Lawyers for Roman Polanski and his victim in a 32-year-old case joined forces Thursday to ask an appeals court to dismiss a sexual misconduct charge against the director in the interest of justice.
It was a surprise move in a lively hearing where appellate justices peppered lawyers and a prosecutor with pointed questions, often interrupting their arguments to raise new issues.
Associate Justice Laurie Zelon asked the prosecutor why the district attorney's office had not investigated recent allegations of misconduct by a judge and prosecutor during Polanski's 1977 court proceedings.
"Doesn't the district attorney's office have an interest in finding out what happened here?" Zelon asked.
Deputy District Attorney Phyllis Asayama replied, "Yes, we are interested. But I'm not sure we have the proper agency to do this." She didn't elaborate.
Presiding Justice Dennis Perluss, acknowledging there was misconduct by the now deceased judge, also questioned Asayama about whether "the district attorney has an obligation to see that justice is served."
The California Second District Court of Appeal is being asked to decide if it should order a Superior Court judge to consider dismissing the case without Polanski's attendance in court. The justices did not immediately issue a ruling.
"He has to be here," Asayama said, "especially given he had options 30 years ago and he didn't use them."
Polanski, the director of such classic films as "Chinatown" and "Rosemary's Baby," has been a wanted man since he fled to France on the eve of sentencing in 1978 for having unlawful sexual intercourse with a 13-year-old girl.
He was accused of plying the teen with champagne and part of a Quaalude pill then raping her during a modeling shoot at Jack Nicholson's house in 1977.
Polanski was initially indicted on six felony counts, including rape by use of drugs, child molesting and sodomy. He later pleaded guilty to one count of unlawful sexual intercourse.
Polanski reached the plea deal in 1978, but was threatened by a judge with more prison time than previously agreed upon and fled to France before he was formally sentenced.
Polanski is now confined to house arrest in his Swiss chalet in the resort town of Gstaad, and his fate is in the hands of judges in two countries. He is fighting extradition.
Perluss, Zelon and Associate Justice Fred Woods also asked if Polanski could have sought appellate relief before taking the extreme measure of fleeing the country.
"There were a host of alternate remedies to fleeing because a bargain wasn't kept," Perluss said.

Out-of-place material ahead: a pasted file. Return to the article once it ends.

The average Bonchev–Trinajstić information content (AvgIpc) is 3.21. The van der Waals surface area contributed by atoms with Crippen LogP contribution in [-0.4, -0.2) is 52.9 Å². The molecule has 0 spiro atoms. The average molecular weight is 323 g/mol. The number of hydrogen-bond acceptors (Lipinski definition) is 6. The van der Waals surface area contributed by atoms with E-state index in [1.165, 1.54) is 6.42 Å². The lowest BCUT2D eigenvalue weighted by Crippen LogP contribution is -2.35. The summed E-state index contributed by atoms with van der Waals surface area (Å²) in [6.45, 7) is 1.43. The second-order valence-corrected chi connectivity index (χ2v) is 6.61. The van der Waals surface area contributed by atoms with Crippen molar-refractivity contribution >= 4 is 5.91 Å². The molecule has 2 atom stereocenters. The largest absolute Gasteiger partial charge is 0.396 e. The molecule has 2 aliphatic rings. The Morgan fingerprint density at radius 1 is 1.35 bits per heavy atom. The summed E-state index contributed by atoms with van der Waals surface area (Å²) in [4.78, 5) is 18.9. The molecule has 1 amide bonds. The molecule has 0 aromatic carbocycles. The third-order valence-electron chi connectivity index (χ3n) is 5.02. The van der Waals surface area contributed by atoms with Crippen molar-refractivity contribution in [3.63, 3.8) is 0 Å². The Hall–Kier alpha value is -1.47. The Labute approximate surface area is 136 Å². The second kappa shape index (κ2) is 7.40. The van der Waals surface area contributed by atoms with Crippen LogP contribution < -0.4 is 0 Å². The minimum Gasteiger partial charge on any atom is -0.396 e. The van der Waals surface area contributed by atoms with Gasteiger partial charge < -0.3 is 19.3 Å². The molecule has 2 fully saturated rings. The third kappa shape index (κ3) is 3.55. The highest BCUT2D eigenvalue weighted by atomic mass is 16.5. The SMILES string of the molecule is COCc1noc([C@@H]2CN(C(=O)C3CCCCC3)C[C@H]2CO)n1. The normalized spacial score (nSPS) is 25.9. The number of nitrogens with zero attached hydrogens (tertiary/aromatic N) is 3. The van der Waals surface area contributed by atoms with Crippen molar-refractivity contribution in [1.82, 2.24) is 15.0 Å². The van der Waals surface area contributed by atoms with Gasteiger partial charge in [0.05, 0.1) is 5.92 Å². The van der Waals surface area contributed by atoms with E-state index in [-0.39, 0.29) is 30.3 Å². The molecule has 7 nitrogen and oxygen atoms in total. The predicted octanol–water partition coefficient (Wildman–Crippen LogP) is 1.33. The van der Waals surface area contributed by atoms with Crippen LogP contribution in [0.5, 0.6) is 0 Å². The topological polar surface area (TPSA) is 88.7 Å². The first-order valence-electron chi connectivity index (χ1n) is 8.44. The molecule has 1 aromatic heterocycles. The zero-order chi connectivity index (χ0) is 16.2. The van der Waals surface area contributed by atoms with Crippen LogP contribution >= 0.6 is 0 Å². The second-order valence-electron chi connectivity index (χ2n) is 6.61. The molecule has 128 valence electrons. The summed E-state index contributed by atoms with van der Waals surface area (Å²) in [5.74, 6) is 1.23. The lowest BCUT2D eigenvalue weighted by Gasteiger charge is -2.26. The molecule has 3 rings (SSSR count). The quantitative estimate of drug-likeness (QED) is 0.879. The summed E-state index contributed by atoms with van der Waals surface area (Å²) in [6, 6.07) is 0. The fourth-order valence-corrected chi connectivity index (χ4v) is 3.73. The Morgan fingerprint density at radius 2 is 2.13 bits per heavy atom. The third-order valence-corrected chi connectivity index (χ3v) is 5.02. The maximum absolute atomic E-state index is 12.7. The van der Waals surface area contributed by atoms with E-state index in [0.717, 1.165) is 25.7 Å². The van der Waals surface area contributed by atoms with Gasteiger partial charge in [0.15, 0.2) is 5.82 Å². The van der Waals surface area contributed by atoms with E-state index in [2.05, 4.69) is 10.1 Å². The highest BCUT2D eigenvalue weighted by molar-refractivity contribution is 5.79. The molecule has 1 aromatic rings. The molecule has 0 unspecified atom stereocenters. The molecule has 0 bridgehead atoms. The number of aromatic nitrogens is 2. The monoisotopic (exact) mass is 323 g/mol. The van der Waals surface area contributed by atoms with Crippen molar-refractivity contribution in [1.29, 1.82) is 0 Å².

Attorney Chad Hummel, who represents Polanski, suggested the extent of judicial misconduct was not known at the time.
"It sends chills up your spine what the judge did," he said. "Would there have been available alternatives at the time? There should be a hearing on that."
If the justices don't dismiss the case, they should send it back to Superior Court Judge Peter Espinoza for a hearing to decide the dismissal question in Polanski's absence, Hummel said.
Asayama insisted such a hearing could not be held without the director's return because of the fugitive disentitlement doctrine, a 100-year-old law that denies hearings to fugitives unless they return. She said making an exception for Polanski would set a bad precedent.
"Do we want to send the message to other defendants that flight is an option?" she asked.
Attorney Lawrence Silver, who represents Polanski's victim Samantha Geimer argued for dismissal on grounds of a recently adopted law allowing victims to have a say in cases. Geimer has repeatedly said she wants the case dismissed, and Silver reiterated that to the justices.
Justice Woods responded that when the law was passed, "No one could have anticipated the facts of this case."
Silver added, "No one in this room would say the proceedings were fair. Thirty-two years is enough."
Among those on hand for the hearing were Polanski's original lawyer Douglas Dalton and the French Consul General of Los Angeles David Martinon, who declined to comment and said he was just there as an observer.
The appeal began last summer when Polanski's lawyers pressed to dismiss the case in California that has haunted the 76-year-old director.
Any decision by the three-judge panel will not immediately affect Polanski's current predicament of fighting extradition from Switzerland to the United States. Still, ordering a hearing on misconduct would put the issue before a judge who already found substantial misconduct in the case.
Hanging over the case is an HBO documentary, "Roman Polanski: Wanted and Desired" which uncovered the judge's actions. Judge Espinoza said months ago he had watched the documentary and determined there was substantial misconduct. But he declined to act because of the fugitive disentitlement doctrine.
Polanski sought dismissal of the case in July after the documentary detailed alleged back-room dealings between the judge and a prosecutor who said he meddled in the case. The former prosecutor recanted his statements after Polanski's arrest.
Marina Zenovich, who directed the documentary, watched the hearing and later said she found the justices' questioning "refreshing" and they seemed to be trying to find the truth.
AP Entertainment Writer Anthony McCartney contributed to this report.
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